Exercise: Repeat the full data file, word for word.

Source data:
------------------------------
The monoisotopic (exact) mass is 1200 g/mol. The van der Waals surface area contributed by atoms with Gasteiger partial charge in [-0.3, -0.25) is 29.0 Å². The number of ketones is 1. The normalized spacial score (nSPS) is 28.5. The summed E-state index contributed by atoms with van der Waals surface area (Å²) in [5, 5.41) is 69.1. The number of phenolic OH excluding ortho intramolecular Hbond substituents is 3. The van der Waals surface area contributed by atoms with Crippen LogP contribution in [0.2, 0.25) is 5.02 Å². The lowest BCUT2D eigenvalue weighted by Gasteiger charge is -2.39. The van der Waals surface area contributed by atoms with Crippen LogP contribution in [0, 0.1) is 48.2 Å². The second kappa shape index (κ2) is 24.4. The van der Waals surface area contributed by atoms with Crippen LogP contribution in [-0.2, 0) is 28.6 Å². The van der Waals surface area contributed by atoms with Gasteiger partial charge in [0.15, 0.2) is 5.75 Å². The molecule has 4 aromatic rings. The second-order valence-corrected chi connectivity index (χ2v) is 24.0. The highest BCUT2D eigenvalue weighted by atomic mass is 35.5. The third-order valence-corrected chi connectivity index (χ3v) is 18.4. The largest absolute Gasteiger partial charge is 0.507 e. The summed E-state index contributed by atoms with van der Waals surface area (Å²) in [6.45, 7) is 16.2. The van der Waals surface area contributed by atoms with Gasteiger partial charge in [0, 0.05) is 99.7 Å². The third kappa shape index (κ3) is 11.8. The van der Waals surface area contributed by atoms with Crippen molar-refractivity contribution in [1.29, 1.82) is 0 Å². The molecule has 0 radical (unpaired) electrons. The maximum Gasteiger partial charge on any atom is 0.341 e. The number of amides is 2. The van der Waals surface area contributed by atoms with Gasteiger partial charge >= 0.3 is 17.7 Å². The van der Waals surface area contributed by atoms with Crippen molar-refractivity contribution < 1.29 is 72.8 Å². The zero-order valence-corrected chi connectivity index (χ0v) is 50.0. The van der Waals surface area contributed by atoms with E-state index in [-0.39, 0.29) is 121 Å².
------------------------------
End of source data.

The monoisotopic (exact) mass is 1200 g/mol. The van der Waals surface area contributed by atoms with Gasteiger partial charge in [-0.3, -0.25) is 29.0 Å². The number of ketones is 1. The normalized spacial score (nSPS) is 28.5. The summed E-state index contributed by atoms with van der Waals surface area (Å²) in [5, 5.41) is 69.1. The number of phenolic OH excluding ortho intramolecular Hbond substituents is 3. The van der Waals surface area contributed by atoms with Crippen LogP contribution in [0.2, 0.25) is 5.02 Å². The lowest BCUT2D eigenvalue weighted by Gasteiger charge is -2.39. The van der Waals surface area contributed by atoms with Crippen LogP contribution in [0, 0.1) is 48.2 Å². The second kappa shape index (κ2) is 24.4. The van der Waals surface area contributed by atoms with Crippen LogP contribution in [-0.2, 0) is 28.6 Å². The van der Waals surface area contributed by atoms with Gasteiger partial charge in [0.15, 0.2) is 5.75 Å². The molecule has 4 aromatic rings. The second-order valence-corrected chi connectivity index (χ2v) is 24.0. The highest BCUT2D eigenvalue weighted by atomic mass is 35.5. The third-order valence-corrected chi connectivity index (χ3v) is 18.4. The largest absolute Gasteiger partial charge is 0.507 e. The summed E-state index contributed by atoms with van der Waals surface area (Å²) in [6.45, 7) is 16.2. The van der Waals surface area contributed by atoms with Gasteiger partial charge in [0, 0.05) is 99.7 Å². The third kappa shape index (κ3) is 11.8. The van der Waals surface area contributed by atoms with Crippen molar-refractivity contribution in [1.29, 1.82) is 0 Å². The molecule has 0 radical (unpaired) electrons. The maximum Gasteiger partial charge on any atom is 0.341 e. The number of amides is 2. The van der Waals surface area contributed by atoms with Gasteiger partial charge >= 0.3 is 17.7 Å². The van der Waals surface area contributed by atoms with Crippen molar-refractivity contribution < 1.29 is 72.8 Å². The zero-order valence-corrected chi connectivity index (χ0v) is 50.0. The van der Waals surface area contributed by atoms with E-state index in [-0.39, 0.29) is 121 Å².